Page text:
Blog Posts by David

  • Odd Bird Livens Up North Carolina Mystery

    "The Buzzard Table" by Margaret Maron
    Reviewed by David Marshall James

    The appearance of a mysterious stranger in a remote area contributes elements of unease and foreboding to North Carolina author Margaret Maron's latest Deborah Knott novel.

    Add to that, that said stranger is also collecting roadkill to attract the local buzzardry, and the creepy factor ratchets up even higher.

    As the story progresses, this man turns out to be a relative of Sigrid Harald; her mother, Anne; and Anne's mother, who is dying from cancer.

    NYPD Lt. Sigrid Harald has ventured down from New York City, as has Anne, to comfort their terminally ill matriarch and to assist in inventorying her valuable estate.

    Meanwhile, their connection to the stranger-- and his secret tie to Anne's professional past as a photojournalist-- is threaded into a story that features the murder of a local (fictitious Colleton County, N.C.) realtor.

    When her body is dumped not far from "the buzzard table," the spot where the

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  • Having it All: Two Men and Adrenaline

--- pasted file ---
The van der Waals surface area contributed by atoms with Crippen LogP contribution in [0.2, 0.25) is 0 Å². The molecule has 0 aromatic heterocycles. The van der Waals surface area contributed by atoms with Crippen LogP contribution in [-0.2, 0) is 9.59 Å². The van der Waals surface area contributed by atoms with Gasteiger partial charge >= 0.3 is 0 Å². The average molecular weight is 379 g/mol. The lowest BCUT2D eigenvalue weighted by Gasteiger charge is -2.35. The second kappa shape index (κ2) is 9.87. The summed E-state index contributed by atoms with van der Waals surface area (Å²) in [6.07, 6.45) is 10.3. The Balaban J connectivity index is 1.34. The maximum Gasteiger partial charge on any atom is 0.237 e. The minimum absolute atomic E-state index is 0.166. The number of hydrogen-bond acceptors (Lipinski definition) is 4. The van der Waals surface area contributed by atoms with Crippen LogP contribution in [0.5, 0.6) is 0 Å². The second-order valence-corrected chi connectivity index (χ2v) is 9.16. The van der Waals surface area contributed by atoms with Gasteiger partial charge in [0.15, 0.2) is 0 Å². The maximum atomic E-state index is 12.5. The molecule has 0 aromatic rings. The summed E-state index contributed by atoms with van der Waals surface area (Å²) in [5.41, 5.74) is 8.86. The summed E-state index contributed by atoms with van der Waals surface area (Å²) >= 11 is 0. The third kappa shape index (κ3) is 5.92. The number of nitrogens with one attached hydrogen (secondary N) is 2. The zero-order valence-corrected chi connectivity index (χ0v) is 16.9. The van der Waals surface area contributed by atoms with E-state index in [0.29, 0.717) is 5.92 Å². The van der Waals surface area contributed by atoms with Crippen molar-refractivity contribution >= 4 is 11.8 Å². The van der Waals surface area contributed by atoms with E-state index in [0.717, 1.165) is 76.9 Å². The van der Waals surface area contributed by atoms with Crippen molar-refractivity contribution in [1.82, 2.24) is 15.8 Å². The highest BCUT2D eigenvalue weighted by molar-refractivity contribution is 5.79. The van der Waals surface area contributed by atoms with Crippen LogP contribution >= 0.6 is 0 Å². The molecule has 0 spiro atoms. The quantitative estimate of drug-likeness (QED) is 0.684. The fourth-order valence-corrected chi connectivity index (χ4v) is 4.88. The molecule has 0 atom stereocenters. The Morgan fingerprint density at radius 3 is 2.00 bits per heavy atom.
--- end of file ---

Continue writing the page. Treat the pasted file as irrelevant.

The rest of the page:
"Notorious Nineteen" by Janet Evanovich
    Reviewed by David Marshall James

    Some day, somewhere, someone will construct a Ph.D. dissertation on the topic, "Stephanie Plum as Postmodern Woman."

    It's amazing how many readers criticize this entertaining series on the basis that "Jersey Girl" (and divorcee, lest we forget) Plum should settle on one of her two paramours, either Trenton, New Jersey, detective Joseph Morelli, or Trenton security specialist Ranger, aka Carlos Mancuso.

    Which begs the question, why? Why, if she can have some of both? Like cake and pie? With ice cream, at that.

    Besides, Ranger doesn't wish to wed.

    And, Morelli wants Stephanie to give up her job as a bond-enforcement agent for her cousin Vinnie Plum.

    Why should she? She enjoys the adrenaline rush. It's part of who she is, and why both men are attracted to her. If Morelli merely wanted a pot-roasting, apron-wearing beer fetcher, he could have settled on one years ago.

    But, he (and Ranger) both realize that